Russia’s latest attacks on UK soil could spark World Cup boycott

In the wake of the poisoning of the one-time Soviet intelligence officer turned British-controlled mole, Sergei Skripal, and his daughter, Yulia, Prime Minister Theresa May has bounced 23 Russian “diplomats” from Britain.

The attempted murder with a deadly nerve agent is not the first occurrence of a Russian hit job on UK soil. Although the most famous previous case was the Kremlin-ordered murder of another former Russian spy, Alexander Litvinenko, in 2006 by exposure to radioactive polonium 10, there have been a number of other suspicious deaths that have occurred in Britain in recent years that are possibly linked to Moscow. Indeed, there was another such death just this past week.

However, May’s decision to PNG nearly two-dozen diplomats, while a good first step, is just that. In response, the Russian government will expel British diplomats stationed in Moscow.  The only other reaction from May’s government has been to announce that the royal family will not be attending the World Cup this summer in Russia. It’s doubtful that Putin will lose any sleep over either of the measures May has taken.

However, Putin would lose sleep if the UK and NATO allies agreed to pull their national soccer/football teams from participating in the World Cup as long as it is held in Russia. And if Fédération Internationale de Football Association (FIFA), soccer’s international governing body, refused to change the venue, then an informal coalition of like-minded nations should put on a tournament in a country or countries that aren’t behaving like the rogue state Russia has become. Yes, contracts will have to be broken and lawsuits might follow, but can one really say that the downside is greater than the Russians using a chemical weapon on another sovereign state? Already the leaders of France, Germany, the US and the UK have condemned this “first offensive use of a nerve agent in Europe since the Second World War.” Now they have do something.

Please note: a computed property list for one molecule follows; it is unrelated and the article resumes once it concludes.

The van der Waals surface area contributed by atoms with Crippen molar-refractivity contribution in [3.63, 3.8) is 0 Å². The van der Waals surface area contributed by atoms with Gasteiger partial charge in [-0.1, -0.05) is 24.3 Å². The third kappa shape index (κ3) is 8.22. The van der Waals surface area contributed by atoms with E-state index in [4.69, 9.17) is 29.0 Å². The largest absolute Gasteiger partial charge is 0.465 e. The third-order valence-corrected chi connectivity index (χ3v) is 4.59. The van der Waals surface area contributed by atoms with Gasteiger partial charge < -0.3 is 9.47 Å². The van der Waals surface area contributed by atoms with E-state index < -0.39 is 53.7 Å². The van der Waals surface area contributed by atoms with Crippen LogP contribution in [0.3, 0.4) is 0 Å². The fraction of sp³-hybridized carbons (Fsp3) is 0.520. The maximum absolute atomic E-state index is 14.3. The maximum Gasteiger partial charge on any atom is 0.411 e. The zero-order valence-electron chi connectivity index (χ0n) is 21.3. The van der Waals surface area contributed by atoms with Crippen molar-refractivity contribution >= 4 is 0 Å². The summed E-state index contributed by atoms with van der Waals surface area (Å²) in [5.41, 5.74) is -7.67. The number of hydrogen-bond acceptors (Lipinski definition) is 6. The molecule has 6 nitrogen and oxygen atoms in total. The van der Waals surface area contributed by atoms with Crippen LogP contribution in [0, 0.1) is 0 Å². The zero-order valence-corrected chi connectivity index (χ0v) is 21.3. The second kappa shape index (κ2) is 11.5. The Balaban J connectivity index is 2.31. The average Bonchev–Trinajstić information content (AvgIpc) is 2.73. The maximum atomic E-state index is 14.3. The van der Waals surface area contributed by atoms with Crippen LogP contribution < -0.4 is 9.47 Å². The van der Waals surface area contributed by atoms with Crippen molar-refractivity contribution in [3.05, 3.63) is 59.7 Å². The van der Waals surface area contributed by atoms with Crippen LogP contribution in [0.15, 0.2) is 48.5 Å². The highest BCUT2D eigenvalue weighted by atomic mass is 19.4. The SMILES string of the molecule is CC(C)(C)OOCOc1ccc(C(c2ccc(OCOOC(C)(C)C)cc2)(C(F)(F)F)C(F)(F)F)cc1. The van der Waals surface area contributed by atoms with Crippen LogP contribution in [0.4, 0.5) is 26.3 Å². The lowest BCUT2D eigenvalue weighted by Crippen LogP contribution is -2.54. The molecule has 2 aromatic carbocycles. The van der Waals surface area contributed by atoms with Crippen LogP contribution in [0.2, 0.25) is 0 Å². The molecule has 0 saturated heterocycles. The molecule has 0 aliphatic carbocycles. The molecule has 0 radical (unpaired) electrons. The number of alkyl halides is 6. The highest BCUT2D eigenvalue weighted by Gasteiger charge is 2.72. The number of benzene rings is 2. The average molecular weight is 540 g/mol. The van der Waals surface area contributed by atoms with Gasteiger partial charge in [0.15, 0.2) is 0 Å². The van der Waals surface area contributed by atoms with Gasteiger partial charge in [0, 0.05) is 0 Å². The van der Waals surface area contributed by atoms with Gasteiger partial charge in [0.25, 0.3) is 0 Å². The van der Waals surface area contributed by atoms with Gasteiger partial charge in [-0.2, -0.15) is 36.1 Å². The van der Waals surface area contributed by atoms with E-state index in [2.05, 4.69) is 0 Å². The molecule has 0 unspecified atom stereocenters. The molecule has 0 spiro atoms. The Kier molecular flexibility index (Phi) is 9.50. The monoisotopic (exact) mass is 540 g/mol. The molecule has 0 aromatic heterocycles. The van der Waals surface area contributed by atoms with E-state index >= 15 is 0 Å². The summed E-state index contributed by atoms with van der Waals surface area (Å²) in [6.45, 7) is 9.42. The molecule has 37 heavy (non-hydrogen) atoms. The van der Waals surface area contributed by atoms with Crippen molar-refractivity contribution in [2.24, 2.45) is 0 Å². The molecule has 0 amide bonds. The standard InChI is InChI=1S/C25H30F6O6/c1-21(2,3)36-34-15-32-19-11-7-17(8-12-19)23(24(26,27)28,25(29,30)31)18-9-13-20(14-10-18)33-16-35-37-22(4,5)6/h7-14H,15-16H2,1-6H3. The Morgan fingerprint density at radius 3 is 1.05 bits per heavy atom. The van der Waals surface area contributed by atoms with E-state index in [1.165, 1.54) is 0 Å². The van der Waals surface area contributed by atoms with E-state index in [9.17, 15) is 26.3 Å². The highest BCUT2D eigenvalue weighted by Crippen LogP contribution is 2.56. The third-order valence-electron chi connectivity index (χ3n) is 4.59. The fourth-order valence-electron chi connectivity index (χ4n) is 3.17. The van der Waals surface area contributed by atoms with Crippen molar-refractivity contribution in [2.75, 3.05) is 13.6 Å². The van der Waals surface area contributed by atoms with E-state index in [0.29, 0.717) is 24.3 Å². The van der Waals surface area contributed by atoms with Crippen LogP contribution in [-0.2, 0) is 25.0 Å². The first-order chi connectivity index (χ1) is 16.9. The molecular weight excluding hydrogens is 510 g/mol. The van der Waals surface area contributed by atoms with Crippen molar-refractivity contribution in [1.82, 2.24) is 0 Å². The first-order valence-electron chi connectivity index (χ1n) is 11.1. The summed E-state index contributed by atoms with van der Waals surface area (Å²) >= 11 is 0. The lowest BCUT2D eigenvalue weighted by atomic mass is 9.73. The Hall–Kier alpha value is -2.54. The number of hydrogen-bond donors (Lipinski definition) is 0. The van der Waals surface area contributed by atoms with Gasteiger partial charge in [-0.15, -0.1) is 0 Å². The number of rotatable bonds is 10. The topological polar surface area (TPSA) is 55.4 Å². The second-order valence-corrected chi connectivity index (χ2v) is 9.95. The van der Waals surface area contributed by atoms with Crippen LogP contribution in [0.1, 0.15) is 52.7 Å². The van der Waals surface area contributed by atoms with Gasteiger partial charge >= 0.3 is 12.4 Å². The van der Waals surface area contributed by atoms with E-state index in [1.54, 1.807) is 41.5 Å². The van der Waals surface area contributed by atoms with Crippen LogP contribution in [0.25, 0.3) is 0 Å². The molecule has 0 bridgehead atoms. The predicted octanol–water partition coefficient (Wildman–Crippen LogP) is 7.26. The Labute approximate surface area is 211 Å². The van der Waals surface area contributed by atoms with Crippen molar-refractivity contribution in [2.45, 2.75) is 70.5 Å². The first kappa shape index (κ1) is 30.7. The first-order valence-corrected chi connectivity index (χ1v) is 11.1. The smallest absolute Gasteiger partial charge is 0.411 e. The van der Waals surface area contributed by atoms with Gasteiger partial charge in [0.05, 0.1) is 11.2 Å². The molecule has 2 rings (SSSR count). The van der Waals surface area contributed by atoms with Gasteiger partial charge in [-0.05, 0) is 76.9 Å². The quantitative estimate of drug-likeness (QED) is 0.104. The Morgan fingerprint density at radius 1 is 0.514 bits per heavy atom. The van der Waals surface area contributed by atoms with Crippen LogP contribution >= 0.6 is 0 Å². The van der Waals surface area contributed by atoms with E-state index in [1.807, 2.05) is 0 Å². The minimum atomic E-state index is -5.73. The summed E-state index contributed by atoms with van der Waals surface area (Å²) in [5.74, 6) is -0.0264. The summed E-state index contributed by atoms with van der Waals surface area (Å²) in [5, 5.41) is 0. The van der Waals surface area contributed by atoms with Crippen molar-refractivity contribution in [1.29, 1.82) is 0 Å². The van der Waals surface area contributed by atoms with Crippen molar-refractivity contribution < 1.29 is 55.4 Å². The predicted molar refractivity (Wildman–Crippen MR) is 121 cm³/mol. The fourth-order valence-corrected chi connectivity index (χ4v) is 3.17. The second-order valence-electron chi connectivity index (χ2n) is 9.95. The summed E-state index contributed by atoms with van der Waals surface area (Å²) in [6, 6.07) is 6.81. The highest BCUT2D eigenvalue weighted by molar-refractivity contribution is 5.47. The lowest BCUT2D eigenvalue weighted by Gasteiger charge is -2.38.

Hosting the Olympics has long been a goal of nations wanting to tout their arrival on the world stage. While the most famous case was Nazi Germany’s hosting of the summer Olympics in 1936, in more recent times we’ve seen the summer Olympics given to China in 2008 and Brazil in 2016, and the winter Olympics to Russia in 2014. Now it appears the World Cup has taken on the same legitimating role, with plans to hold the tournament this year in Moscow and, in 2022, in that “traditional” hot bed of soccer, Qatar.

One would think that the cheating done by Russian athletes in past international sporting events would be sufficient to put a halt to such gifts, but, apparently, not. Even the military invasion of Ukraine and the illegal annexation of Crimea haven’t put a hitch in FIFA’s decision to back away from a Putin-hosted World Cup.

Of course, as repeated investigations of FIFA have shown, integrity is not a singular feature of that governing body. Corruption and self-dealings in awarding Cup sites have been all too frequent. And while this past summer the release of the Garcia report, a 2014 internal report based on the investigation by a former US Attorney, found no smoking gun when it came to Moscow’s bid to host the World Cup, the report’s findings are marked by the caveat that Garcia had no subpoena power and therefore relied on the voluntary cooperation of the very individuals they were investigating. And, in fact, as the New York Times reports:

Over the course of 430 pages, the secret report provides provocative glimpses of unmistakably questionable behavior by some of world soccer’s top officials, as well as others eager to meet their every demand. Huge amounts of money ending up in strange places. High-ranking executives behaving shadily, petulantly and, at times, perhaps illegally. Rules broken, slyly circumvented or simply bent beyond their intent.

Given the amount of money that the Kremlin’s henchmen toss around in Europe and elsewhere on all kinds of fronts and for all kinds of issues, it would be remarkable indeed if somehow this World Cup bid is the exception to that behavior.

In 1980, in the wake of the Soviet Union’s invasion of Afghanistan, President Jimmy Carter pulled the US Olympic team from participating in the summer games that were to be held in Moscow—this coming from a president who only a few years before had decried Americans’ “inordinate fear of communism.” So, the precedent exists.

Given all that is on Prime Minister May’s plate these days, and her own iffy political situation, it might be a bridge too far for her to unilaterally take this step. On the other hand, if London’s allies were to support her by pulling their squads and, in turn, putting on a tournament outside of Russia, it might just be a turning point for pulling international soccer out of the muck its long been in. More importantly, it could also serve to remind the Russian people before they reelect Putin to the presidency in just a few days that there are costs to their nation to his continued rule.